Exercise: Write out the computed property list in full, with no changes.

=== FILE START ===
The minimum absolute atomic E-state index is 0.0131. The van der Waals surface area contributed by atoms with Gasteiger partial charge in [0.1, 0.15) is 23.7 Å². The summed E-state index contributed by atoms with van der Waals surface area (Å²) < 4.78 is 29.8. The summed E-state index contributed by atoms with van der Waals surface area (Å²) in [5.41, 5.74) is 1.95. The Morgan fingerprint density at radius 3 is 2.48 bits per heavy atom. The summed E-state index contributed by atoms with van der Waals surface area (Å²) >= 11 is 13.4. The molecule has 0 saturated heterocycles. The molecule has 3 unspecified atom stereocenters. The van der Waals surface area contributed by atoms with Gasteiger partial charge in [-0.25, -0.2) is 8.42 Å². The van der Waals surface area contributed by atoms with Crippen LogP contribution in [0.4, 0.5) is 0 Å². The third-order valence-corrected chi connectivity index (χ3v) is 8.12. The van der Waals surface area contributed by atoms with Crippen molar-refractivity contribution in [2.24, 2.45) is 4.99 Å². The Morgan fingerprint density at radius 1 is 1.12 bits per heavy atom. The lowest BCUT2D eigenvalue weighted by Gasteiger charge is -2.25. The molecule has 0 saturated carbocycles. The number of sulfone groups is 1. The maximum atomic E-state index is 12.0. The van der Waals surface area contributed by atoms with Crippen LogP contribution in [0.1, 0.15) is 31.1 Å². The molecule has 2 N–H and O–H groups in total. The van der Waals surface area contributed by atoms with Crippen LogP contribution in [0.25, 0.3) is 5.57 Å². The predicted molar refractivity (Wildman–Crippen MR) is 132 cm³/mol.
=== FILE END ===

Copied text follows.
The minimum absolute atomic E-state index is 0.0131. The van der Waals surface area contributed by atoms with Gasteiger partial charge in [0.1, 0.15) is 23.7 Å². The summed E-state index contributed by atoms with van der Waals surface area (Å²) < 4.78 is 29.8. The summed E-state index contributed by atoms with van der Waals surface area (Å²) in [5.41, 5.74) is 1.95. The Morgan fingerprint density at radius 3 is 2.48 bits per heavy atom. The summed E-state index contributed by atoms with van der Waals surface area (Å²) >= 11 is 13.4. The molecule has 0 saturated heterocycles. The molecule has 3 unspecified atom stereocenters. The van der Waals surface area contributed by atoms with Gasteiger partial charge in [-0.25, -0.2) is 8.42 Å². The van der Waals surface area contributed by atoms with Crippen LogP contribution in [0.4, 0.5) is 0 Å². The third-order valence-corrected chi connectivity index (χ3v) is 8.12. The van der Waals surface area contributed by atoms with Crippen molar-refractivity contribution in [2.24, 2.45) is 4.99 Å². The Morgan fingerprint density at radius 1 is 1.12 bits per heavy atom. The lowest BCUT2D eigenvalue weighted by Gasteiger charge is -2.25. The molecule has 0 saturated carbocycles. The number of sulfone groups is 1. The maximum atomic E-state index is 12.0. The van der Waals surface area contributed by atoms with Crippen LogP contribution in [0.1, 0.15) is 31.1 Å². The molecule has 2 N–H and O–H groups in total. The van der Waals surface area contributed by atoms with Crippen LogP contribution in [0.25, 0.3) is 5.57 Å². The predicted molar refractivity (Wildman–Crippen MR) is 132 cm³/mol.